5. Remote working

COVID has forced companies to quickly switch to remote working. Retail businesses have also transformed their head offices into home-based workplaces. Companies have to organize workflow remotely, so they need to provide efficient and secure online infrastructure and implement remote working structurally, balancing their employees’ performance.

Retailers have to act quickly and choose appropriate online tools to make all their services and processes work remotely – the orders should be quickly created online and automatically sent to the suppliers, bottlenecks should be identified immediately, delivery and order fulfillment schedules should be tracked in real-time.

Maintaining performance effectiveness is very important. Sometimes people need some time to switch to remote working, we have talked about employees adaptation in this article. If a company uses ABM Inventory for its operations, it can retain 100% of its performance even if all employees are working remotely.

Here are some conclusions. It is clear that COVID-19 is a serious unprecedented challenge. Pandemic is a tough time, especially for retailers, who need to balance between customers comfort, online and offline business activity, sales rate and staff safety. Efficient and reliable inventory system can help businesses focus on the new challenges while securing smooth and steady routine operational activity.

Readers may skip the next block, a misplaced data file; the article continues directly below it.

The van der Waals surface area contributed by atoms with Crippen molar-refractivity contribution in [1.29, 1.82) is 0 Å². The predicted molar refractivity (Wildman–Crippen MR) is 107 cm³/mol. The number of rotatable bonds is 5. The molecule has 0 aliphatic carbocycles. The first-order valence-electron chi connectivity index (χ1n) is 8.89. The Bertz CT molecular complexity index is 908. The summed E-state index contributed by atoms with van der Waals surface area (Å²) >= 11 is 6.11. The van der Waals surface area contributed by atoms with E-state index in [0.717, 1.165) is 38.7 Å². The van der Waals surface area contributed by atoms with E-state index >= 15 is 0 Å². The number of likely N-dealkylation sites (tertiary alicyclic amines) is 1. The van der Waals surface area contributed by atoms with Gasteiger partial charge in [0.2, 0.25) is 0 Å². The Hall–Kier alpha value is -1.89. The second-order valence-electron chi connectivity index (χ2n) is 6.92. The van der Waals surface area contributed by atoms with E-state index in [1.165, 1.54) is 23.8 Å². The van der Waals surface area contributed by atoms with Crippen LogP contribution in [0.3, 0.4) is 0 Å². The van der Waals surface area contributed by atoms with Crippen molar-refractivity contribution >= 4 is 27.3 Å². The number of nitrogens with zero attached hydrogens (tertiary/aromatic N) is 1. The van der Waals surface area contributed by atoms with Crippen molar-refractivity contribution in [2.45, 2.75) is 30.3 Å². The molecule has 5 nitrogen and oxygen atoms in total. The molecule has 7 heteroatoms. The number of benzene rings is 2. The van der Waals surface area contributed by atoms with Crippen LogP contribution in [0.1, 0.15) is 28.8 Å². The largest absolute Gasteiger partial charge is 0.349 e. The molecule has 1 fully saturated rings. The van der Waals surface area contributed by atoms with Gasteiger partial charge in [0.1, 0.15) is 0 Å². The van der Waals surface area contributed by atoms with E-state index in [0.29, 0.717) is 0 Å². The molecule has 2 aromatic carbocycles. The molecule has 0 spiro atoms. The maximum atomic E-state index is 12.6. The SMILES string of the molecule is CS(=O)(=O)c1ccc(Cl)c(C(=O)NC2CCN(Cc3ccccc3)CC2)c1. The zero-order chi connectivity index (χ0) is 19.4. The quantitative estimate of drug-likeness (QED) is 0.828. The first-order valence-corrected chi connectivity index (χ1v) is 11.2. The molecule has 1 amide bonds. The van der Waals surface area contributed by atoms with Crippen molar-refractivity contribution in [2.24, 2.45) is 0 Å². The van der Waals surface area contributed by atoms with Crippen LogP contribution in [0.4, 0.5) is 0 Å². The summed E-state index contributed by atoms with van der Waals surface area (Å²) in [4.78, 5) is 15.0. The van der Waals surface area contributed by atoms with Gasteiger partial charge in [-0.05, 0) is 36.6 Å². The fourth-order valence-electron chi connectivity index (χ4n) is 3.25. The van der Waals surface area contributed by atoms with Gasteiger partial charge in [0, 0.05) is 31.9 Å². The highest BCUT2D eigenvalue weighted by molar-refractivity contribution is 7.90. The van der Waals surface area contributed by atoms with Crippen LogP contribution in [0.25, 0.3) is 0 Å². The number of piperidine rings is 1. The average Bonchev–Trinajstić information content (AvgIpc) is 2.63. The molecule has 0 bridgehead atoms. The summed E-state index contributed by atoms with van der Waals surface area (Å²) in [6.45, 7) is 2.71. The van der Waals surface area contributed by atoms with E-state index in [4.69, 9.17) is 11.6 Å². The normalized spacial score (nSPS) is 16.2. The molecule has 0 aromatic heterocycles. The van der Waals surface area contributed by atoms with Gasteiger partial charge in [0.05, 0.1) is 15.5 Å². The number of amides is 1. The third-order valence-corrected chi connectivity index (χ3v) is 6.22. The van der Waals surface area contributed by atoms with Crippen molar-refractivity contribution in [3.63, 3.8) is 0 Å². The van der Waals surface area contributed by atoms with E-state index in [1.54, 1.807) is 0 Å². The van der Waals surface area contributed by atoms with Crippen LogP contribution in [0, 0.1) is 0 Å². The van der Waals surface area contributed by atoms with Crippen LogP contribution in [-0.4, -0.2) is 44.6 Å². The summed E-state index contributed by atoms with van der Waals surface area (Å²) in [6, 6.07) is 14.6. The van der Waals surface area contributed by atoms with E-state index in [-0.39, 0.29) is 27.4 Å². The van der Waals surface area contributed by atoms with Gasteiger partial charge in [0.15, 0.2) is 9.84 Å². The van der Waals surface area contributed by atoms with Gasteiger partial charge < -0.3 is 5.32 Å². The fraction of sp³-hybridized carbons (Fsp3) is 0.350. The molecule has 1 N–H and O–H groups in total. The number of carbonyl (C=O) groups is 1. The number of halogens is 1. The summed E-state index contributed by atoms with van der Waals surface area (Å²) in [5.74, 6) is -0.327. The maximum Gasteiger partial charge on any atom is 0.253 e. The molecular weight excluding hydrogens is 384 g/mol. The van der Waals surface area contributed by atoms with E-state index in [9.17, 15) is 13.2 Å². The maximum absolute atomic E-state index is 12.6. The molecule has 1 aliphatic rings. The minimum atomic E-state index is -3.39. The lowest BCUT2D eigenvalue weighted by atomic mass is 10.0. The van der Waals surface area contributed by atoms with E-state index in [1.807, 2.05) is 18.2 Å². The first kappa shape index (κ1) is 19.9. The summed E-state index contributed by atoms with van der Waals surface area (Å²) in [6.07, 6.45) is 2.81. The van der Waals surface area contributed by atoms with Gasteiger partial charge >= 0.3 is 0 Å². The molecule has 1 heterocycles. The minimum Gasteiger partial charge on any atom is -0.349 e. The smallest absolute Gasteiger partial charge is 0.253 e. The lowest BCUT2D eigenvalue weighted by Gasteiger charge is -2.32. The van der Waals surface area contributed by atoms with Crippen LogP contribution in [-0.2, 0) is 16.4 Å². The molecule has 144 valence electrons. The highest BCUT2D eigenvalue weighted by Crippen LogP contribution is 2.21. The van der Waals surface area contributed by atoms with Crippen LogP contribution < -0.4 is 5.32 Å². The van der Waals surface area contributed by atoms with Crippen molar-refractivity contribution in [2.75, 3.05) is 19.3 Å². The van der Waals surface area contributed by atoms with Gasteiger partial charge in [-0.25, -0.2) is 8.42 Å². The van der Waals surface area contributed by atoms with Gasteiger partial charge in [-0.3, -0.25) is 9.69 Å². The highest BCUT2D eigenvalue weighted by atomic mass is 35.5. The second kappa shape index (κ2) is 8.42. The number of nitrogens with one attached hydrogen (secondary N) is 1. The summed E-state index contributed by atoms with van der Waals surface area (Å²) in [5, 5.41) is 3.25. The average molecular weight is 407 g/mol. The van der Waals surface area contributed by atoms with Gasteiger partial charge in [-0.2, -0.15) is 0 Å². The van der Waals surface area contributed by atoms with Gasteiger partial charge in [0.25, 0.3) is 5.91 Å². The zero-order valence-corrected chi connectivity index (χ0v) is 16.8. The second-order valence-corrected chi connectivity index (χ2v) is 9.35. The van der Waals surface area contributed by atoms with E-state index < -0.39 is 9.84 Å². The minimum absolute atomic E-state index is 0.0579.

Intelligent inventory management system can quickly adapt its algorithms and methods to new customer demand patterns, sales levels etc, making it easier to focus on fighting challenges.

By analyzing demand in real time ABM Inventory can automatically calculate the needed quantity of each SKU in all locations and storage points. Employees who are working remotely will have time to focus on strategic tasks, i.e:

– rethinking product range;

– analyzing overstock reasons (avoiding overstocks for luxury segment goods);

– analyzing the reasons behind out-of-stock and avoiding them (for FMCG);

– finding local suppliers, and rebuilding reliable supplier relationship.

The system will automatically check, control and monitor the necessary levels for each SKU across all segments, analyze current demand levels and make appropriate decisions immediately. Being a cloud-based system, ABM Inventory can be accessed by every home-based employee remotely, regardless of location. Company management can easily track performance using online-generated data.

As a result, the company has a stable and reliable inventory system, which can easily handle all essential needs. Here are some of them:

– dealing with restocking and reordering schedules;

– estimating rational order quantities;

– avoiding lost sales and frozen cash;

– keeping right amount of inventory in right place, in right time;

– decreasing overstock levels and generating extra costs for extra (urgent) orders;

– lowering operational losses and personnel cost while maintaining staff efficiency.